I disagree. RMS is supremely practical over long periods of time. His core message is "if you tie your fate to something you don't control, you will
get burned." I've never seen this not be correct. Vendors come and go. Sometimes they change their pricing model from reasonable to extortionate. Maybe they discontinue features that were critical to you. Perhaps they throw away the whole thing and start over. But whatever form it takes, the end result is the same: if you can't control it, it will control you.
Apple and Microsoft have probably been the best major companies for keeping their changes small and manageable. Eventually you had to migrate off VB6. Eventually you had to click the "also compile this for Intel" checkbox in Xcode. But that doesn't change the fact that if you use their platforms, you are subject to their business decisions, even when they conflict with yours.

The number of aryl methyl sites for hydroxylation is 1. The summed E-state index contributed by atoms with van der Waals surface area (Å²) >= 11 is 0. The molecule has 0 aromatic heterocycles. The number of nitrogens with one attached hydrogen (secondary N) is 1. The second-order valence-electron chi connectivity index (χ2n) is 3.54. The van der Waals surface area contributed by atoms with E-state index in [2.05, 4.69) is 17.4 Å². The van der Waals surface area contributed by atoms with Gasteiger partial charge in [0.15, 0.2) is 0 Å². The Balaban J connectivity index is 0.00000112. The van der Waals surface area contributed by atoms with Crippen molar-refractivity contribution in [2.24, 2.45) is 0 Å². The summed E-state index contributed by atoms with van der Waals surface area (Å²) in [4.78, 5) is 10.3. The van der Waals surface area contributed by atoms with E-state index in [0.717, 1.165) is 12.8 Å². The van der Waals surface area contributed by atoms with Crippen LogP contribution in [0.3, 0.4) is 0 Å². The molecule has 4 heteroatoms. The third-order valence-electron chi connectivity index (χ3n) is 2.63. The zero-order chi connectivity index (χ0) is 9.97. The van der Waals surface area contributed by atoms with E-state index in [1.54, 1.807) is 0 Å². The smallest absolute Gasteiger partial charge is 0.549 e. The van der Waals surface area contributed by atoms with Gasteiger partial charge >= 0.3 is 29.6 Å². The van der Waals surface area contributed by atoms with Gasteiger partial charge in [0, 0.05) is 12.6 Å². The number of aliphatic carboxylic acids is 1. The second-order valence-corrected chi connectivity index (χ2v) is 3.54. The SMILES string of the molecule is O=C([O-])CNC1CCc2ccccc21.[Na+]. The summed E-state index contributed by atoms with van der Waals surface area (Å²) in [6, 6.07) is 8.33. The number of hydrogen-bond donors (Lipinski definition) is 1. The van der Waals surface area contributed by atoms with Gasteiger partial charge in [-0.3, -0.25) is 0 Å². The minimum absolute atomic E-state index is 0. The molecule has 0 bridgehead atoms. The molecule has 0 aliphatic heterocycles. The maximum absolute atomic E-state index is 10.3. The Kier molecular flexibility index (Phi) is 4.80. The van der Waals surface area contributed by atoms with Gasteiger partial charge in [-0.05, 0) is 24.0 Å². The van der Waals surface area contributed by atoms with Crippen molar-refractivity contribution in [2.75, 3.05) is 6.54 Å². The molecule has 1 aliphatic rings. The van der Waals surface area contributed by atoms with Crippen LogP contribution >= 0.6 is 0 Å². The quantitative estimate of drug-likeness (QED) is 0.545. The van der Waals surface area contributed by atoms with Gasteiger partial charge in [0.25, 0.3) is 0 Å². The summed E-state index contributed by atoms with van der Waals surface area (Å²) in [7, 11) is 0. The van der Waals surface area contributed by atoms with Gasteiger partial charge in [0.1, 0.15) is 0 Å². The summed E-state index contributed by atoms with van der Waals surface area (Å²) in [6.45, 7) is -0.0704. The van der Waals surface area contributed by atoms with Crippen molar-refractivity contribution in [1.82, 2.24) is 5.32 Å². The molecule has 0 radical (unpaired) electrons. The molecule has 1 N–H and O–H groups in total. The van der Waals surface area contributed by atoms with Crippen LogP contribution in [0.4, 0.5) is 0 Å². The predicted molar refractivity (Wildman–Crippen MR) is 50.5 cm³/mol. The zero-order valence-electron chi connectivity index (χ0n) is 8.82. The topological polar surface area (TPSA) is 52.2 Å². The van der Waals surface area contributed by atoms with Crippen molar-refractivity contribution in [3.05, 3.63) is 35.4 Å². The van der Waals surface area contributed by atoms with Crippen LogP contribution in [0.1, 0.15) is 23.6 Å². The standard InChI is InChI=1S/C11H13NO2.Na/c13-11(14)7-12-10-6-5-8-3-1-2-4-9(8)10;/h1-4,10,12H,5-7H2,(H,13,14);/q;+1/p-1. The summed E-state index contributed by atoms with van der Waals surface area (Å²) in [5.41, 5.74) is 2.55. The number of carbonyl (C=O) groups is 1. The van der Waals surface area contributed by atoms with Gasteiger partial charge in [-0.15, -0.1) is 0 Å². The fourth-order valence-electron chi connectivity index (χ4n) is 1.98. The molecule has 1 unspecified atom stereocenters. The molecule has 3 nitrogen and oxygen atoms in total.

Perhaps hypocritically, I'm typing this on a Mac. I've decided that given Apple's track record, they're probably not going to yank the rug out from under me overnight. But you can bet that all the code I write is in FOSS languages and deployed to FOSS operating systems. I can change my desktop OS - with some pain and gnashing of teeth to be sure - without compromising the things I design. That's because RMS is correct: he's convinced many of us that it's practical to choose open platforms instead of closed shininess where it really matters.